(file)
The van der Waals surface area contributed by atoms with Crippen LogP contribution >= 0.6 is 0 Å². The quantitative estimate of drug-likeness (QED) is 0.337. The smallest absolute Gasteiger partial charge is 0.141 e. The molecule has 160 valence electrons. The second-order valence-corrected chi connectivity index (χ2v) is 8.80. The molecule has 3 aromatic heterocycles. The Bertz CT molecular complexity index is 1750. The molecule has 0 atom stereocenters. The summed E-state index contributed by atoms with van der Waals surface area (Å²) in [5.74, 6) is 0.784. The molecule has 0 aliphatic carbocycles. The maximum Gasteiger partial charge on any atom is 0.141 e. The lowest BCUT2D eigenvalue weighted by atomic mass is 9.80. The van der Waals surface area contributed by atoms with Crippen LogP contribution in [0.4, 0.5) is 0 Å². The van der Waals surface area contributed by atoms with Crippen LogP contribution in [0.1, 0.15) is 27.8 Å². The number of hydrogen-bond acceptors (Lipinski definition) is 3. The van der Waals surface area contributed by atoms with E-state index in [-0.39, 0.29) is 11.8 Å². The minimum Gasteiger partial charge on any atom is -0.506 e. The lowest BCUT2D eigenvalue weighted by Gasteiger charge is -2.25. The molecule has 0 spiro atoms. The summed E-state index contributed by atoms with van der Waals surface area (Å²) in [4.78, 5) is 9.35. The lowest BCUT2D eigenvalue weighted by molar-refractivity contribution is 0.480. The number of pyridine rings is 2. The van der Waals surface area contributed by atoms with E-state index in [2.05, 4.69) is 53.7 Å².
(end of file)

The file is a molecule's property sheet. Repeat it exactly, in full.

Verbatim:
The van der Waals surface area contributed by atoms with Crippen LogP contribution >= 0.6 is 0 Å². The quantitative estimate of drug-likeness (QED) is 0.337. The smallest absolute Gasteiger partial charge is 0.141 e. The molecule has 160 valence electrons. The second-order valence-corrected chi connectivity index (χ2v) is 8.80. The molecule has 3 aromatic heterocycles. The Bertz CT molecular complexity index is 1750. The molecule has 0 atom stereocenters. The summed E-state index contributed by atoms with van der Waals surface area (Å²) in [5.74, 6) is 0.784. The molecule has 0 aliphatic carbocycles. The maximum Gasteiger partial charge on any atom is 0.141 e. The lowest BCUT2D eigenvalue weighted by atomic mass is 9.80. The van der Waals surface area contributed by atoms with Crippen LogP contribution in [0.4, 0.5) is 0 Å². The van der Waals surface area contributed by atoms with Crippen LogP contribution in [0.1, 0.15) is 27.8 Å². The number of hydrogen-bond acceptors (Lipinski definition) is 3. The van der Waals surface area contributed by atoms with E-state index in [-0.39, 0.29) is 11.8 Å². The minimum Gasteiger partial charge on any atom is -0.506 e. The lowest BCUT2D eigenvalue weighted by Gasteiger charge is -2.25. The molecule has 0 spiro atoms. The summed E-state index contributed by atoms with van der Waals surface area (Å²) in [4.78, 5) is 9.35. The lowest BCUT2D eigenvalue weighted by molar-refractivity contribution is 0.480. The number of pyridine rings is 2. The van der Waals surface area contributed by atoms with E-state index in [2.05, 4.69) is 53.7 Å².